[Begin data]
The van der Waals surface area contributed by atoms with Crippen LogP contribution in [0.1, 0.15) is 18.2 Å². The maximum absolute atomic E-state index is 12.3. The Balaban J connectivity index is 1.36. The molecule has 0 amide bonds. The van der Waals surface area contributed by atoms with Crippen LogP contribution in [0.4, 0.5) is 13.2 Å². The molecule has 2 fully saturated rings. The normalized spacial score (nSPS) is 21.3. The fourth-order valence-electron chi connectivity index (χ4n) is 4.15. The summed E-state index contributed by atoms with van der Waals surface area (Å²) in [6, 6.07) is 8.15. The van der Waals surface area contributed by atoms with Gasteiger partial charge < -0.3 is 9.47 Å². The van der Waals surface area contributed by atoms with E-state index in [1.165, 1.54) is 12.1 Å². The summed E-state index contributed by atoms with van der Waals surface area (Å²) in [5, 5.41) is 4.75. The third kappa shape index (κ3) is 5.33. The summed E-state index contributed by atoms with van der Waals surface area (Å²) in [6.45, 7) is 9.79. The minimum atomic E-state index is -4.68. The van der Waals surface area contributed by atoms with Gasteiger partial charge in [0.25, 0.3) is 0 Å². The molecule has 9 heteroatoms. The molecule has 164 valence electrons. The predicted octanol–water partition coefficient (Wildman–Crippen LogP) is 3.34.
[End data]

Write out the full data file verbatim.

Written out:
The van der Waals surface area contributed by atoms with Crippen LogP contribution in [0.1, 0.15) is 18.2 Å². The maximum absolute atomic E-state index is 12.3. The Balaban J connectivity index is 1.36. The molecule has 0 amide bonds. The van der Waals surface area contributed by atoms with Crippen LogP contribution in [0.4, 0.5) is 13.2 Å². The molecule has 2 fully saturated rings. The normalized spacial score (nSPS) is 21.3. The fourth-order valence-electron chi connectivity index (χ4n) is 4.15. The summed E-state index contributed by atoms with van der Waals surface area (Å²) in [6, 6.07) is 8.15. The van der Waals surface area contributed by atoms with Gasteiger partial charge < -0.3 is 9.47 Å². The van der Waals surface area contributed by atoms with E-state index in [1.165, 1.54) is 12.1 Å². The summed E-state index contributed by atoms with van der Waals surface area (Å²) in [5, 5.41) is 4.75. The third kappa shape index (κ3) is 5.33. The summed E-state index contributed by atoms with van der Waals surface area (Å²) in [6.45, 7) is 9.79. The minimum atomic E-state index is -4.68. The van der Waals surface area contributed by atoms with Gasteiger partial charge in [0.25, 0.3) is 0 Å². The molecule has 9 heteroatoms. The molecule has 164 valence electrons. The predicted octanol–water partition coefficient (Wildman–Crippen LogP) is 3.34.